Colombian voters confound forecasters by rejecting a landmark peace deal with FARC rebels considering it "too soft" on the guerrillas.
Colombians have rejected a landmark peace agreement with leftist FARC rebels in a referendum which had been expected to support the deal.
The surprise victory for the “No” camp was by less than one percentage point. In general the main cities were in favour unlike the rural areas.
President Juan Manuel Santos who had staked his reputation on the pact has accepted the result but stressed in an address to the nation that the current ceasefire will continue.
“Now we will decide all together which way we will go to achieve the peace that we all want – what will be possible from this situation. I won’t surrender, I will keep pursuing peace until the last minute of my mandate.”
— Victoria Coates (@VictoriaCoates) October 2, 2016
The commander of the Revolutionary Armed Forces of Colombia, or FARC, known by his nom de guerre, Timochenko, gave a similar message from Havana, where peace negotiations have taken place over the last four years.
“FARC reiterates its disposition to use only words as weapons to build towards the future.”
deal too soft
Opponents of the pact still want a peace deal but claim the one on offer was too soft on the rebels by allowing them to re-enter society, form a political party and escape traditional jail sentences.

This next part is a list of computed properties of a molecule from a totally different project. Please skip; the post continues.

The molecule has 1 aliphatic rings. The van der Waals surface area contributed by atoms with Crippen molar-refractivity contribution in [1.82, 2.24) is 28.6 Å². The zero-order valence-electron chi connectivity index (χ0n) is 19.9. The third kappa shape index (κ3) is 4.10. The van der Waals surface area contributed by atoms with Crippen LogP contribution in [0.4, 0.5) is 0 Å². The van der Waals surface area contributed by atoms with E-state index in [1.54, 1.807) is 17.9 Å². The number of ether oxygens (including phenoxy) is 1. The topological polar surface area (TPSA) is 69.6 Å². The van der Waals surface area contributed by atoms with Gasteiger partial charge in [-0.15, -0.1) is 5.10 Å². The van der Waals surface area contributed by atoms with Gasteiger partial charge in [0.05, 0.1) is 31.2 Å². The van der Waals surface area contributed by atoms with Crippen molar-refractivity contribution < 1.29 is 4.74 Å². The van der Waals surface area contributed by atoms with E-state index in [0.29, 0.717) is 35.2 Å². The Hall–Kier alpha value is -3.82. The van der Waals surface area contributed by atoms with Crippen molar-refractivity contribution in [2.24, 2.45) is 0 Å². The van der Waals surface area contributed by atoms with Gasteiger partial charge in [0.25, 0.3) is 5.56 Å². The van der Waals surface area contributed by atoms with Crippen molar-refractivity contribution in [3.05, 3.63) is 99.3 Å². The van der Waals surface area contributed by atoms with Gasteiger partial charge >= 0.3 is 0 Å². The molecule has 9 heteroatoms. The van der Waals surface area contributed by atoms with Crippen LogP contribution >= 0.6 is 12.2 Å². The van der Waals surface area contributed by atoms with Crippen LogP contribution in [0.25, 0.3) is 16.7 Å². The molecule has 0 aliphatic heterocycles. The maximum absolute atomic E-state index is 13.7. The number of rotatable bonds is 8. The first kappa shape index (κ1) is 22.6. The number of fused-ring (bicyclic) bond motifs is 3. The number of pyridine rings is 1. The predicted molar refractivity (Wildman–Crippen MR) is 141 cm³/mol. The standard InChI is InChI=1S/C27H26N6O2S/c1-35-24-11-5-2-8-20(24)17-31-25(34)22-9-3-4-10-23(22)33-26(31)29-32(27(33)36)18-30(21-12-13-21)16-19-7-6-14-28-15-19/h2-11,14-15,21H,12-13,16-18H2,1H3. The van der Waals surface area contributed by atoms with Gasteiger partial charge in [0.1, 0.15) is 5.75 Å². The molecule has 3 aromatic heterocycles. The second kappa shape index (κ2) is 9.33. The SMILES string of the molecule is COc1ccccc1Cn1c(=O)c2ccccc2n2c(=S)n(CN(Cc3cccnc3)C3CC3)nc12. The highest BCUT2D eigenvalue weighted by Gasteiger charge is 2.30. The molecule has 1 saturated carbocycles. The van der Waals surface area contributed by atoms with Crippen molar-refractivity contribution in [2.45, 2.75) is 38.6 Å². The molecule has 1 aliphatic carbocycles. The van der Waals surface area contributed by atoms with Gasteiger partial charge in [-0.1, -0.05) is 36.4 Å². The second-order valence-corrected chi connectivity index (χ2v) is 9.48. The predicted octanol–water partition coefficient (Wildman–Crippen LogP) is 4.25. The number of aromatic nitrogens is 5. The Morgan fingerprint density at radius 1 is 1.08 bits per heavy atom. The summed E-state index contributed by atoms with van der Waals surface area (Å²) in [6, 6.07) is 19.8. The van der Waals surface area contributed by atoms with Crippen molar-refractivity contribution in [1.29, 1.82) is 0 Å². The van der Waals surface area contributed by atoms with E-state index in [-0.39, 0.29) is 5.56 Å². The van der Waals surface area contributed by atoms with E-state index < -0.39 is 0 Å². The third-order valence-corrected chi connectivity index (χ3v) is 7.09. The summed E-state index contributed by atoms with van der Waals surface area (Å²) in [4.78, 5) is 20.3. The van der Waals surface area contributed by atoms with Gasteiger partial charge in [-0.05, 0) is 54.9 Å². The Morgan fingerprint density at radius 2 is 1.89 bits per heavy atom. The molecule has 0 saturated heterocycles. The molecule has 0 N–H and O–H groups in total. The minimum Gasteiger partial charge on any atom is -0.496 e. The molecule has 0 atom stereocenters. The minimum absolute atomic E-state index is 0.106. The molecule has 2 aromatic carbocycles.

“No” campaigner Francisco Santos claimed the reject of the accord was a victory for a more just peace:
“The triumph of the ‘no’ is the triumph of a more inclusive peace, peace which includes us all, a more stable peace. To the FARC I say, ‘Keep calm, because we are going to guarantee that this process will be successfully completed.”
The rejection of the pact, signed last week, has shattered the sense of international celebration over the expected end to five decades of war. While the Colombian people still needed to ratify it for the accord to come into force, many had thought that was a done deal.
— Lissette Kron (@lisskron) October 3, 2016
For decades, the FARC bankrolled the longest-running conflict in the Americas through the illegal drug trade, kidnapping and extortion, spreading a sense of terror that left few Colombians unaffected. The conflict took more than 220,000 lives and displaced millions of people.
The bloodshed, at its worst, saw the FARC positioned close to the capital and the state on the verge of collapse.
Battles between the guerrillas, paramilitaries, drug gangs and the army raged in the countryside and there were atrocities committed on all sides.